Wednesday, October 23, 2013
A Hillary Clinton Presidency – No So Fast to Gaze Into the Crystal Ball of the Presidency of the U.S. 2016
There’s an article in the Huffington Post today that was a bit on the interesting side - Although the piece, written by Sean McElwee, suggests it is one which brings a “Case Against Clinton 2016”, it is more of a rehash of her critics, and then a resounding conclusion that suggests there is no other candidate for President and, yes, Virginia, the Democrats will win the White House in 2016. There are also a few, perhaps to believe that a John McCain run for the Presidency may occur(Washington Post), however, even those without a crystal ball find it a bit ridiculous at this point to announce either Clinton or McCain as one a “done-deal” and the other even a remote possibility.
Hillary Clinton in 2008 was the strongest available candidate – at the time. This was comparing her to both Barack Obama (experience, and look where that has led), and McCain (who was, and remains, somewhat clueless when it comes to foreign policy, and or making decisions that would benefit everyone, not just the GOP inside D.C.) If it was Clinton vs. McCain, to this mind, it would have been a run, not a walk to the polling booth to choose the first woman President. There were several reasons, none of which had to do with gender, or the fact that as a Libertarian/Conservative, the natural reasoning would be to align oneself with whichever body the GOP put up for the job. Clinton had a record to stand on in the Senate, one which was her own – she was on the fiscally conservative voting side, took care of the Veteran’s and was a bit hawkish but in a protect the homeland vein – cautiously casting votes, rather than being brash – or casting a political vote. She had a darn good plan for the health care system, which would have been much more reasonable than either Romney Care or its derivative, Obama Care. (That can be said with a little authority living in Massachusetts.)
That said, there have been divisions in both political parties – in 2008 one saw the real rise of the Progressive Democrat, whereby a solid candidate for the blue-collar American Worker, Clinton, was cast aside for the ideologue, who looked great on camera, but continues to lack substance – a second coming of Jimmy Carter, which, through no fault of his own, apparently is in over his proverbial head. These particular brand of Democrats (not the New Deal democrats that are referred to in the McElwee piece) is deeply entrenched in the party, and will hold sway over elections until diminished – there is something in the word Progressive – move forward – that sounds right to the “uninformed” voters who are more than likely generational party members. Therefore, Clinton would have a rough primary against an inflated, mao-Barbie in the form of one Junior Senator from MA, Elizabeth Warren. Although polling near dead last at this moment, Ms. Warren one can predict will rise like a Phoenix, similarly to the President.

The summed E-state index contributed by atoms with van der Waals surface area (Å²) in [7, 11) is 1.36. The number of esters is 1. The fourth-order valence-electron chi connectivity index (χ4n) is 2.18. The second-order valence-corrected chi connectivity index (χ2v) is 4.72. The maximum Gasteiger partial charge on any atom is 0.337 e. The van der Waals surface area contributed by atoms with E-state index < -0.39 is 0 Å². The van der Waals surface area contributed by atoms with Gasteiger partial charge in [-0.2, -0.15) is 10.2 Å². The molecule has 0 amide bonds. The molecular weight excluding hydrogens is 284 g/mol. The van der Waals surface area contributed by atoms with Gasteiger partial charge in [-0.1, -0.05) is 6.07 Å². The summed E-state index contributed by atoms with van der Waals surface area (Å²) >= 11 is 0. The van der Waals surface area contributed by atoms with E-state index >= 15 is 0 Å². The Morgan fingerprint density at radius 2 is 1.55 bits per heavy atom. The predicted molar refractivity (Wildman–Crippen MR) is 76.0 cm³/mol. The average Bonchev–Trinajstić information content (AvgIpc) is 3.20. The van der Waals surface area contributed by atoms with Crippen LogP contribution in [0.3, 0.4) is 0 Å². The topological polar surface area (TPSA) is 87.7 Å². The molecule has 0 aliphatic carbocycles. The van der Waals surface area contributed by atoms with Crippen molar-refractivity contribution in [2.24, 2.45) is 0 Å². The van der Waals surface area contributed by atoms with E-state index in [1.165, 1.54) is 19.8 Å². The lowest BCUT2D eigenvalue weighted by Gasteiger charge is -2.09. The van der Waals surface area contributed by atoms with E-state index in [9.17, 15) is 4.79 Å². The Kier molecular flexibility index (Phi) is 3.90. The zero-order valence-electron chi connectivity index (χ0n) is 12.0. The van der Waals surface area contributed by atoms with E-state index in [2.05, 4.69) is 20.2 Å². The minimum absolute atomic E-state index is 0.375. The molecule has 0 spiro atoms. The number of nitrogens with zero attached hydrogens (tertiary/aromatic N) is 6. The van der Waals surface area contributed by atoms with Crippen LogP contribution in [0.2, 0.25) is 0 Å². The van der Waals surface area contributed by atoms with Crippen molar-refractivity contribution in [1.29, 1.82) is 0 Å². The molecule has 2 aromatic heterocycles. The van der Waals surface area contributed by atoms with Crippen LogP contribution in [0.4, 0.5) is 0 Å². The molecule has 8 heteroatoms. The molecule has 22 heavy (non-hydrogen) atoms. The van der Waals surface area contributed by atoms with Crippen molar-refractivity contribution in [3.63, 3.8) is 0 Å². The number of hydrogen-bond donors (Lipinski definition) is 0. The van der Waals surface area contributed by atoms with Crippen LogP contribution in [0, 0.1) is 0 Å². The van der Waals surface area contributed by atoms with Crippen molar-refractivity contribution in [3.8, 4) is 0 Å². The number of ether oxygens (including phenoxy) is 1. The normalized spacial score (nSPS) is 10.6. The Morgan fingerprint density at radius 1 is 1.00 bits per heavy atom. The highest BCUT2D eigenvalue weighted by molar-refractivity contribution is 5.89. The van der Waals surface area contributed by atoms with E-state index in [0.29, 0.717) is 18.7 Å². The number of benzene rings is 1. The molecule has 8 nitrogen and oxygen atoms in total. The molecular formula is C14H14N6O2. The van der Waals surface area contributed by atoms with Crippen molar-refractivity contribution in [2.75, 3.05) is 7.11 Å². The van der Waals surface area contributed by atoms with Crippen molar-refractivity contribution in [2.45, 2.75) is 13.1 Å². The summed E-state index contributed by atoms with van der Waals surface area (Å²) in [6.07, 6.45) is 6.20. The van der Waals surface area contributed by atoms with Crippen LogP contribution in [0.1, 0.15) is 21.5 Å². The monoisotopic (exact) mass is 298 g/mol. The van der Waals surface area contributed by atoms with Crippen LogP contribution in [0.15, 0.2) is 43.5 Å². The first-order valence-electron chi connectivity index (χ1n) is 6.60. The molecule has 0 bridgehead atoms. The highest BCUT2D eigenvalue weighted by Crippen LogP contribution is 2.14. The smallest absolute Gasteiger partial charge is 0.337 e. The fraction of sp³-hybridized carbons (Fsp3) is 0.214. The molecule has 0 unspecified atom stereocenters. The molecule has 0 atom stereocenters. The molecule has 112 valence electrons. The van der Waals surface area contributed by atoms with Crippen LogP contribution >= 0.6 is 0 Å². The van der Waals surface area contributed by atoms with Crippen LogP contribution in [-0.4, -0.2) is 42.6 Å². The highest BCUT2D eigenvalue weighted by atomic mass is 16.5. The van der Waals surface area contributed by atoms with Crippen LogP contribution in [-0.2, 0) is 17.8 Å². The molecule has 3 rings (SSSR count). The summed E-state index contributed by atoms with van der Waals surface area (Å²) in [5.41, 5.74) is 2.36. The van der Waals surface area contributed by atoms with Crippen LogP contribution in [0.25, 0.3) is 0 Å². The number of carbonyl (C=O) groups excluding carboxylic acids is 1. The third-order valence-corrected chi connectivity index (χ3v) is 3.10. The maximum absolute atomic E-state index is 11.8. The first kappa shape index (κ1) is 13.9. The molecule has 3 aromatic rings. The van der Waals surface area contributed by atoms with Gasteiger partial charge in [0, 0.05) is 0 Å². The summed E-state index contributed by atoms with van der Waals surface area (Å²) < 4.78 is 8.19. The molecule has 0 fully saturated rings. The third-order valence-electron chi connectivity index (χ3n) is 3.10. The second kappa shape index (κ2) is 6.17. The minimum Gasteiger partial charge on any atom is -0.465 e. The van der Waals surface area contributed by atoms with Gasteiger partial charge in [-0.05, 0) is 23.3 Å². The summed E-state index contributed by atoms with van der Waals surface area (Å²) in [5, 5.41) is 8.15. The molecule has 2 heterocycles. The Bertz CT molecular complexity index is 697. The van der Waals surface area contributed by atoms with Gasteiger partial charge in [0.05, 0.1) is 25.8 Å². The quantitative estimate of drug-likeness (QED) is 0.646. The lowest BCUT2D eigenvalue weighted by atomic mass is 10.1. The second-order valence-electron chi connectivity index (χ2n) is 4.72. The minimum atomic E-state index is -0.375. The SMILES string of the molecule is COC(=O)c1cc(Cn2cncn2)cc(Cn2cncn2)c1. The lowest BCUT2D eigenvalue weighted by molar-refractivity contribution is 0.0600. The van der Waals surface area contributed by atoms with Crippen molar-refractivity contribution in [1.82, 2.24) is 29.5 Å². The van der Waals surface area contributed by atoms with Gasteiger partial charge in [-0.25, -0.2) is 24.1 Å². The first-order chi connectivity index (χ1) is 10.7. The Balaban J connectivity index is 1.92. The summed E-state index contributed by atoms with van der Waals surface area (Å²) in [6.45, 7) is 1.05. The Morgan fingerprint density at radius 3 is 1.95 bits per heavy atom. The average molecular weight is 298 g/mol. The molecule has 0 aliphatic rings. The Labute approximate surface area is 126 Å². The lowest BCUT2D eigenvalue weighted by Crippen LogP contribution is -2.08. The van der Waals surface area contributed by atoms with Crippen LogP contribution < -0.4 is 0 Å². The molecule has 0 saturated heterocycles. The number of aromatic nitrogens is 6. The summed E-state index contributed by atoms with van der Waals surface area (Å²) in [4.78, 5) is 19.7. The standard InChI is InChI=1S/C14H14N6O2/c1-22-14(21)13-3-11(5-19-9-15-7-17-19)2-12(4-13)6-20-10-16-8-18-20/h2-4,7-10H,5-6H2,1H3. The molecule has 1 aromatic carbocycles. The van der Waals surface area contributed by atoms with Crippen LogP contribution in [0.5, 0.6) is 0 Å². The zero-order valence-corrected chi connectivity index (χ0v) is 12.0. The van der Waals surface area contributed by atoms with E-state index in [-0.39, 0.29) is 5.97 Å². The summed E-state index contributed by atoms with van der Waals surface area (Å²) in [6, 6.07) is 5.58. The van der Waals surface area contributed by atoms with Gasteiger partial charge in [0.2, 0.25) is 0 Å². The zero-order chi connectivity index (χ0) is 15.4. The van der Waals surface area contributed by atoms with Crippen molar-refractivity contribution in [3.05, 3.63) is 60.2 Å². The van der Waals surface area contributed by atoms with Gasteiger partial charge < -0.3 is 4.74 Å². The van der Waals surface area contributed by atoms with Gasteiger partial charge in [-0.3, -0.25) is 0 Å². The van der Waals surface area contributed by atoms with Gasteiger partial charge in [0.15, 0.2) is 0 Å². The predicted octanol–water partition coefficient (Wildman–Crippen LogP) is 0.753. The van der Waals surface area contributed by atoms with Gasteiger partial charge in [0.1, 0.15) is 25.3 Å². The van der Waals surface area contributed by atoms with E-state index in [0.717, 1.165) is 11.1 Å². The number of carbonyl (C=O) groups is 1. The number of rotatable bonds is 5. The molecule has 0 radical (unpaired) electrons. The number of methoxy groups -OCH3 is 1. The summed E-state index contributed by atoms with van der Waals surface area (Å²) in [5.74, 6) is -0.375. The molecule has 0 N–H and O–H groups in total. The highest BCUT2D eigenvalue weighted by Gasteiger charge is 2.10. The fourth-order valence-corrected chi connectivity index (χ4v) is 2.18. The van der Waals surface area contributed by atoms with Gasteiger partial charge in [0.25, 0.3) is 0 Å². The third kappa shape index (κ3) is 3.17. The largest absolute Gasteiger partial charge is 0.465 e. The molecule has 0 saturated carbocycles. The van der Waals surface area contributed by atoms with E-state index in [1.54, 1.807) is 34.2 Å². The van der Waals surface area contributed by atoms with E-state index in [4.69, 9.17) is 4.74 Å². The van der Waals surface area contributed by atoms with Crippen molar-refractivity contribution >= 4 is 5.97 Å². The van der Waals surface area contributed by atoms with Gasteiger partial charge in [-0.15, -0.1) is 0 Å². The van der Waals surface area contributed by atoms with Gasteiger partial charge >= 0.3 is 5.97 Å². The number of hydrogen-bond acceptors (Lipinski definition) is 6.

The GOP is now in the same predicament that the DNC appears to have itself – instead of Progressives (which to some conservatives appear to reside inside the GOP, as well as the DNC), there is the Tea Party – that much maligned group of agitators who are just too darn tied to the Constitution. They did not disappear after 2010, despite the harassment by a certain branch of the government), they fared poorly to some in the 2012 election, but to be fair, they did not have a dog in that hunt, neither did rank and file conservatives, or evangelicals. If one wants to think hard and long about why Romney failed so miserably when all the stars were aligned just perfectly – then think about the evangelicals who would not vote for someone whose religion was anathema (despite reports to the contrary) – that’s 10,000,000 votes (a conservative estimate). Add to that the Tea Party members of conscious who could not vote for someone who had been the harbinger of Obama Care – add another 2,000,000 or more voters who either skipped the Presidential choices on the ballot and/or just stayed home.
Therefore, one has to have a balance – a Constitutionalist who would appeal to the rank and file GOP (those generational party voters will go along to get along), conservatives, tea party libertarians, and yes, the evangelical right wing. Without all of those forces aligned, the GOP will lose another election, even if, as one might suspect, the candidate would be another “first” who would, indeed, lack experience.
To say at this point, that the nation would go one way or the other is ludicrous. There will be characters of interest, no doubt, and the usual suspects will occur from both parties, but one might suspect that a stronger candidate will prevail. The question remains, which candidate in 2016 will appeal to all facets of their particular party brand. Perhaps one can afford a few million voters –staying at home, or voting with caution by avoiding the top of the ticket, but to the candidate that has the majority of his or her base in their back pocket, as well as cross over and generational party voters, that individual will walk into the White House – in a landslide. It will be the one candidate that does not tow the Party line, nor willingly invest themselves in the Washington party –one suspect that this time around, it will be the real hand-shaker, with some intellect that may rule the day. As to which candidate will capture the hearts of the voting public, that remains to be seen.